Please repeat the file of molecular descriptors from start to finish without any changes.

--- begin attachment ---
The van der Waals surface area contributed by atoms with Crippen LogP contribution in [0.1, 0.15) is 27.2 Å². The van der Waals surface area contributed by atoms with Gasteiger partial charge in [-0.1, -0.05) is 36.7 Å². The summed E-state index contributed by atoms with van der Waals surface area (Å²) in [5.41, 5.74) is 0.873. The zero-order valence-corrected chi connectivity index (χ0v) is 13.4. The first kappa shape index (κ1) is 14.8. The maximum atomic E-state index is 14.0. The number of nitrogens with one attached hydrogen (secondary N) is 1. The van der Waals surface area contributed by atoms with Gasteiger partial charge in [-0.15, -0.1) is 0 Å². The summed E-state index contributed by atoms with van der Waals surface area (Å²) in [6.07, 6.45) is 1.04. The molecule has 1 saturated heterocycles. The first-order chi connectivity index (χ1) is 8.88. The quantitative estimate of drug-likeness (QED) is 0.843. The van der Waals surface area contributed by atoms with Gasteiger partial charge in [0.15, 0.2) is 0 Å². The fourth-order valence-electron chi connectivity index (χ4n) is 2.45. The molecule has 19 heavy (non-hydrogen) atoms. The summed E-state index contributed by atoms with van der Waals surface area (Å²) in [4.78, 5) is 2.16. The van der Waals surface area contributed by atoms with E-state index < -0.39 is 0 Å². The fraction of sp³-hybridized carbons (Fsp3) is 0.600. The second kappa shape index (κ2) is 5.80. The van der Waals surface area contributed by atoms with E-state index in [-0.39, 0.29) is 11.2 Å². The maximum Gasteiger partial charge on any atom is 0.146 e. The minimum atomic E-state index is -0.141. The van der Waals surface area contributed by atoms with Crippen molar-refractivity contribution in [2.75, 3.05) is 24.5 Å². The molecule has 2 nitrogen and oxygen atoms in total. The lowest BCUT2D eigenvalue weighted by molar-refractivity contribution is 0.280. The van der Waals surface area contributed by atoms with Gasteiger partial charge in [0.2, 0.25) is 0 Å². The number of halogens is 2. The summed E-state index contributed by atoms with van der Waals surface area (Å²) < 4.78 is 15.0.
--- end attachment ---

The van der Waals surface area contributed by atoms with Crippen LogP contribution in [0.1, 0.15) is 27.2 Å². The van der Waals surface area contributed by atoms with Gasteiger partial charge in [-0.1, -0.05) is 36.7 Å². The summed E-state index contributed by atoms with van der Waals surface area (Å²) in [5.41, 5.74) is 0.873. The zero-order valence-corrected chi connectivity index (χ0v) is 13.4. The first kappa shape index (κ1) is 14.8. The maximum atomic E-state index is 14.0. The number of nitrogens with one attached hydrogen (secondary N) is 1. The van der Waals surface area contributed by atoms with Gasteiger partial charge in [-0.15, -0.1) is 0 Å². The summed E-state index contributed by atoms with van der Waals surface area (Å²) in [6.07, 6.45) is 1.04. The molecule has 1 saturated heterocycles. The first-order chi connectivity index (χ1) is 8.88. The quantitative estimate of drug-likeness (QED) is 0.843. The van der Waals surface area contributed by atoms with Gasteiger partial charge in [0.15, 0.2) is 0 Å². The fourth-order valence-electron chi connectivity index (χ4n) is 2.45. The molecule has 19 heavy (non-hydrogen) atoms. The summed E-state index contributed by atoms with van der Waals surface area (Å²) in [4.78, 5) is 2.16. The van der Waals surface area contributed by atoms with E-state index < -0.39 is 0 Å². The fraction of sp³-hybridized carbons (Fsp3) is 0.600. The second kappa shape index (κ2) is 5.80. The van der Waals surface area contributed by atoms with E-state index in [-0.39, 0.29) is 11.2 Å². The maximum Gasteiger partial charge on any atom is 0.146 e. The minimum atomic E-state index is -0.141. The van der Waals surface area contributed by atoms with Crippen molar-refractivity contribution in [2.75, 3.05) is 24.5 Å². The molecule has 2 nitrogen and oxygen atoms in total. The lowest BCUT2D eigenvalue weighted by molar-refractivity contribution is 0.280. The van der Waals surface area contributed by atoms with Gasteiger partial charge in [0.2, 0.25) is 0 Å². The number of halogens is 2. The summed E-state index contributed by atoms with van der Waals surface area (Å²) < 4.78 is 15.0.